[Note: The following review is of a non-Guide for the Film Fanatic title; click here to read more.]
“You’ve got to understand, honey: no man is strong enough to buck the party, no matter how much he wants to make his wife happy.”
A homeless man (Brian Donlevy) hired by a crime boss (Akim Tamiroff) to cast illegal votes quickly climbs the political ladder, becoming alderman, then mayor, then governor; but when his new wife (Muriel Angelus) encourages him to go straight, Tamiroff is anything but pleased.
- Character Arc
- Flashback Films
- Political Corruption
- Preston Sturges Films
Notable as the first film Preston Sturges helmed himself, rather than simply scripting, The Great McGinty is a puzzling omission from Peary’s GFTFF, given that he lists or reviews all of Sturges’ other major directorial titles. In addition to being of historical interest, it remains an enjoyably pointed satire, one which clearly displays Sturges’ genius with utilizing dark humor to convey incisive political and social commentary. It’s finely acted by Donlevy (an inspired casting choice) and Tamiroff (never better), and moves along at a steady pace, neatly showing us Donlevy’s rise and fall via a strategic flashback framework (opening, closing, and intermittent scenes are set in the seedy barroom of a “Banana republic”). The moral of the story remains deeply cynical, but there’s no denying that Sturges had his pulse on the true nature of power and corruption in America. What’s most disturbing is how ultimately realistic — and modern — this story still feels. My only minor quibble with the film is how instantly forgettable Muriel Angelus is as Donlevy’s secretary-turned-wife; she’s serviceable but not much more. (Interestingly, this was her last film before she disappeared off the cinematic radar.)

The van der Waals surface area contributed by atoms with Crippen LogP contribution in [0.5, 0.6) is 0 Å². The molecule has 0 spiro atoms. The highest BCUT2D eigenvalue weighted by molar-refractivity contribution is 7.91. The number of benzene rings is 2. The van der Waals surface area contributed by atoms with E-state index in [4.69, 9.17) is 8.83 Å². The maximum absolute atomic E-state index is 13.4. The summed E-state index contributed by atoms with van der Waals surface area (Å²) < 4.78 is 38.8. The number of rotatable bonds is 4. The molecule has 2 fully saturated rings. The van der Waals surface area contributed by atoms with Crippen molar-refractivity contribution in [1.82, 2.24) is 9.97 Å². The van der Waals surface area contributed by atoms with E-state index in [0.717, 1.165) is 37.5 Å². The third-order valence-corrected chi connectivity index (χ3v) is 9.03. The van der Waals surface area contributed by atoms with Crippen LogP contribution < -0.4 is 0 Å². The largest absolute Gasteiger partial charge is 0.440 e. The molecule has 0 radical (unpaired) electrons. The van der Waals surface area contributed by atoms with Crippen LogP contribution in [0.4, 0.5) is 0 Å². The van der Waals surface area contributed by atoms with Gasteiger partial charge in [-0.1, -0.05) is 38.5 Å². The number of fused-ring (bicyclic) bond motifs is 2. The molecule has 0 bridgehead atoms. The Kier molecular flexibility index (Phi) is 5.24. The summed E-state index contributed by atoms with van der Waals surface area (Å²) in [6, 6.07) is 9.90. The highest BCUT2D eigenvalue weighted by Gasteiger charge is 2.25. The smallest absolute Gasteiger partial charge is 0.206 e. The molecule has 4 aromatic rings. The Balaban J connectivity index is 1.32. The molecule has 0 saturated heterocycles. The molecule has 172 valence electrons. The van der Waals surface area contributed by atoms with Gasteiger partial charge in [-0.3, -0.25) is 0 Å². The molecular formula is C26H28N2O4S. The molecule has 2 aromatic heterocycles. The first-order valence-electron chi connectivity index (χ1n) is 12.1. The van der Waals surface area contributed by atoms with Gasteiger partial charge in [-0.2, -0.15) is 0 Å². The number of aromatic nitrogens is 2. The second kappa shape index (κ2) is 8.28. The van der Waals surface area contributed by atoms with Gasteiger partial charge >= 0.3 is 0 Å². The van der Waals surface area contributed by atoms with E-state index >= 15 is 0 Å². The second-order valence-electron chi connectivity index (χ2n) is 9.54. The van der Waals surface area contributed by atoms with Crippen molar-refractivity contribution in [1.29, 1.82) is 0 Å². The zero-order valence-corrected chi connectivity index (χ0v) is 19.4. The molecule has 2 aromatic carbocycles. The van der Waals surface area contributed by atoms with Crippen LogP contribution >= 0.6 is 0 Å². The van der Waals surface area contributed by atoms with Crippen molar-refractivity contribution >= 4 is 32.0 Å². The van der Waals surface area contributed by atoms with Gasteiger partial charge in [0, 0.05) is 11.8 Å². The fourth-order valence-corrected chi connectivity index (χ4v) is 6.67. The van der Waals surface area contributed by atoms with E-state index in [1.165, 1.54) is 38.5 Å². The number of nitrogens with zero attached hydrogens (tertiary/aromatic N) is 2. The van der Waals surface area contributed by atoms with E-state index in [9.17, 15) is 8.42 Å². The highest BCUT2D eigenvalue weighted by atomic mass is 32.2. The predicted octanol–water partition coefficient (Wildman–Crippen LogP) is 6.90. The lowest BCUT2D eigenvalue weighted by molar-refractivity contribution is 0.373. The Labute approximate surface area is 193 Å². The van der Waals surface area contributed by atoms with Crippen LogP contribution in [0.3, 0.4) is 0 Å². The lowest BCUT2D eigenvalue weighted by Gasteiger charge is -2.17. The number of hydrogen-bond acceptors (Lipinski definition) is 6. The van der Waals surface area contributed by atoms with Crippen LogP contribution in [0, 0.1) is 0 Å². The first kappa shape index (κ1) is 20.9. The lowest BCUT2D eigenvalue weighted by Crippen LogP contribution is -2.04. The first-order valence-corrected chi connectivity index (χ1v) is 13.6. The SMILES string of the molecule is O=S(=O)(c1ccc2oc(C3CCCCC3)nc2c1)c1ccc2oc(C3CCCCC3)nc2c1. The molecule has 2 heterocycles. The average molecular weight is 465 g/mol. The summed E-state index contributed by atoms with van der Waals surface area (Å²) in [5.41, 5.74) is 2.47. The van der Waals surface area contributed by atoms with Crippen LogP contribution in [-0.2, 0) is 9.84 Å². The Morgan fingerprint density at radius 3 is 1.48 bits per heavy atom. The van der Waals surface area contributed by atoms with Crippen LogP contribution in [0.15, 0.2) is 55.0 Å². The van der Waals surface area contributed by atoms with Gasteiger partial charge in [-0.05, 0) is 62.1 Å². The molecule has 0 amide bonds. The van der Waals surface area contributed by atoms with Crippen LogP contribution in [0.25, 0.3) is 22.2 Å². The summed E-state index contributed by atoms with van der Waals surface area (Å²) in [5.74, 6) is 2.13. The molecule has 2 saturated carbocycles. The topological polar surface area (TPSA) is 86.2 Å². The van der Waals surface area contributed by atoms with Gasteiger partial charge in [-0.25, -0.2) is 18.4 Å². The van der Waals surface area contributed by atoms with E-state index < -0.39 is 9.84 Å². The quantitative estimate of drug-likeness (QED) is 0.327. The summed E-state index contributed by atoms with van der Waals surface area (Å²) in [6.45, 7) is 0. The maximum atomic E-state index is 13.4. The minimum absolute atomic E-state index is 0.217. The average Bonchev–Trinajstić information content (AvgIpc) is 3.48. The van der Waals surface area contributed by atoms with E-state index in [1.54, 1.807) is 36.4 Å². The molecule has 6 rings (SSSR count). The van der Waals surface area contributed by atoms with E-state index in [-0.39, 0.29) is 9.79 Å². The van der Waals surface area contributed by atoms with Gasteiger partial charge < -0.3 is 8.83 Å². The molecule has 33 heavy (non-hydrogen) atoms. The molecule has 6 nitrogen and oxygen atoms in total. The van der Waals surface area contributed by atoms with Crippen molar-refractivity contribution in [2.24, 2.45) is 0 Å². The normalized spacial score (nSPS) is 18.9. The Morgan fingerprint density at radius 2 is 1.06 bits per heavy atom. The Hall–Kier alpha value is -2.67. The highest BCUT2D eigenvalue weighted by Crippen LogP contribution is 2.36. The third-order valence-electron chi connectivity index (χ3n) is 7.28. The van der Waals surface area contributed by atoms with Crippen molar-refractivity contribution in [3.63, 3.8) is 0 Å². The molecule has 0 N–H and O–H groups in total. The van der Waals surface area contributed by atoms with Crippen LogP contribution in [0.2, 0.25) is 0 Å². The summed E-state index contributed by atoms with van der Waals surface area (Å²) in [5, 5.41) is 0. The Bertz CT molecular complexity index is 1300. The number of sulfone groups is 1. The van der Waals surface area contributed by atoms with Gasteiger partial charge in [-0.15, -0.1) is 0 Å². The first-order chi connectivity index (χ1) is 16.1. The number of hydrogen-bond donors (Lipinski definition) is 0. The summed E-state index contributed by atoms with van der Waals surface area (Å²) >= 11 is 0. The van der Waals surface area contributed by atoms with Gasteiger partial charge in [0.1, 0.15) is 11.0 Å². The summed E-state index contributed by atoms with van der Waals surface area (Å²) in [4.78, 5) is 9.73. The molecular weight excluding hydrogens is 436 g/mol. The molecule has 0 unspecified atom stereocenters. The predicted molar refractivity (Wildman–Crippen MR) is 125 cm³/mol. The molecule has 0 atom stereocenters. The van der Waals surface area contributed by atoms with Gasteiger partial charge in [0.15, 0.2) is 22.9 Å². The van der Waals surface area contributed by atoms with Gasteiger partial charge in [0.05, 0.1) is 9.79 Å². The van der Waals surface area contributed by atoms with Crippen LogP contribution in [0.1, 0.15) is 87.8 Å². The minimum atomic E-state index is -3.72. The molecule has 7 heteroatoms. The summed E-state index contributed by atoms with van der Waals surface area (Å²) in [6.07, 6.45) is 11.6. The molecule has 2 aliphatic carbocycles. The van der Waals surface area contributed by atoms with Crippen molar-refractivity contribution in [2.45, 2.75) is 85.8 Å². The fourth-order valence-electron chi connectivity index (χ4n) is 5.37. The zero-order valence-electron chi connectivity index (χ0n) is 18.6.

Redeeming Qualities and Moments:
- Brian Donlevy as Dan McGinty
- Akim Tamiroff as “The Boss”
- Sturges’ cleverly satirical script
Yes, as Sturges’ first directorial effort.